What Ever Happened to the News?

August 13, 2012 at 2:59 pm 1 comment

The last couple of weeks our media and conversations have been dominated by the Olympic Games in London. Now don’t get me wrong, I loved them. I am so proud to be from the UK right now. I thought that the organisation, opening and closing ceremonies and the performance of Team GB (and Northern Ireland) were, quite frankly, outstanding. I think our Olympians are a credit to themselves and to our nation. Many a Premiership football player could learn a thing or two or three or four from these dedicated, self-effacing athletes.

However, while we have been amazed by the performances of Mo, Jess, Hoy and the rest, and, while we have been breathing a collective sigh of national relief at the success of the Games and patting ourselves on the back for the friendliness of the reception we gave and for the beautiful sights of our capital city, it would be easy to forget that all has not been well in the world this past fortnight.image

With the exception of the US managing to successfully land their version of Wall-E on the surface of Mars, it has been hard to find any real news recently. So, perhaps it is worth reflecting that during this period:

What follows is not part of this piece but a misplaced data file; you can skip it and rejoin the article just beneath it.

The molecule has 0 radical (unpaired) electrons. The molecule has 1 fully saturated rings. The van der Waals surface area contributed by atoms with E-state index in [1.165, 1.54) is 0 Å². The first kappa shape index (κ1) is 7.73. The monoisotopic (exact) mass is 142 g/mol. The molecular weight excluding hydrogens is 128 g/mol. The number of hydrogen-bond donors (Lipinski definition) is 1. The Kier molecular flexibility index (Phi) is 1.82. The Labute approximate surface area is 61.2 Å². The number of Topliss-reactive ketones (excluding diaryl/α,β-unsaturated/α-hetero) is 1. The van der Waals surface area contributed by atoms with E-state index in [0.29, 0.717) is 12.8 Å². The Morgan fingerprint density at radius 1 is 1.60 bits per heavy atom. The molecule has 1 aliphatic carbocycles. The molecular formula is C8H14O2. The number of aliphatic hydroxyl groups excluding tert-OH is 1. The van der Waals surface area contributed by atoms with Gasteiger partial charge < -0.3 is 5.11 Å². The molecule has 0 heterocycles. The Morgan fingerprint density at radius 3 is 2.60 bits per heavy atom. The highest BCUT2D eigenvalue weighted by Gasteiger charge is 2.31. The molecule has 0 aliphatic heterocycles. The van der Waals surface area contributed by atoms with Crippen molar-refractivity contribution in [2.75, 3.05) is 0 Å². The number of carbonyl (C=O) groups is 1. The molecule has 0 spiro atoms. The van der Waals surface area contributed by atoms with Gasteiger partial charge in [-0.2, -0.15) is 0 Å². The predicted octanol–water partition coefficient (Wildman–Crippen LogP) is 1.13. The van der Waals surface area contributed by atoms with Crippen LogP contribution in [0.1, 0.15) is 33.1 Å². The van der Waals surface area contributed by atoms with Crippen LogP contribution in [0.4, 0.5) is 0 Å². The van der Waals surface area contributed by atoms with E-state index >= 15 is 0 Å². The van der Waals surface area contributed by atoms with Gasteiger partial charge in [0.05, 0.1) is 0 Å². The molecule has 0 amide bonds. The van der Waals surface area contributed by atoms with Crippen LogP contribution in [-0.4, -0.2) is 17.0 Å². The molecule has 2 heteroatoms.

• 16 border guards were killed by “Islamist militants” in Egypt and the newly elected President Mursi, a member of the Muslim Brotherhood himself, has used this as an excuse to effectively sack two leading generals in a bid to secure his position.
  • The Nigerian army has recently killed 20 members of the Boka Haram Muslimist group thought to be responsible for murderous attacks on churches and Christians in that country.
  • British soldiers and US Marines continue to be killed on an almost daily basis in Afghanistan.
  • 60 people have died in floods in the Philippines.
  • 52 people died after a bus crashed into a gorge in the Himachal Pradesh in India.
  • 2 people have dies in forest fires that have been raging in the Canary Islands
  • 306 were killed in an earthquake in Northern Iran
  • And, Bashar al-Assad continues to massacre his own people in the ever-evolving civil war in Syria.

And, closer to home, poor 12-year-old Tia Sharp was killed by those closest to her. And, Diana Lee, who I met on several occasions as she owns the Cheshire cattery and looks after Maslow when we are away, was shot and killed and set on fire by her former partner.

So, it is time to come back down to Earth. But, hopefully, we can take a real legacy from London 2012 and in the words of Eric Idle “Always look on the bright side of life”.

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An Ordinary Hero – from Irlam to Constantinople I AM NOT A CRIMINAL

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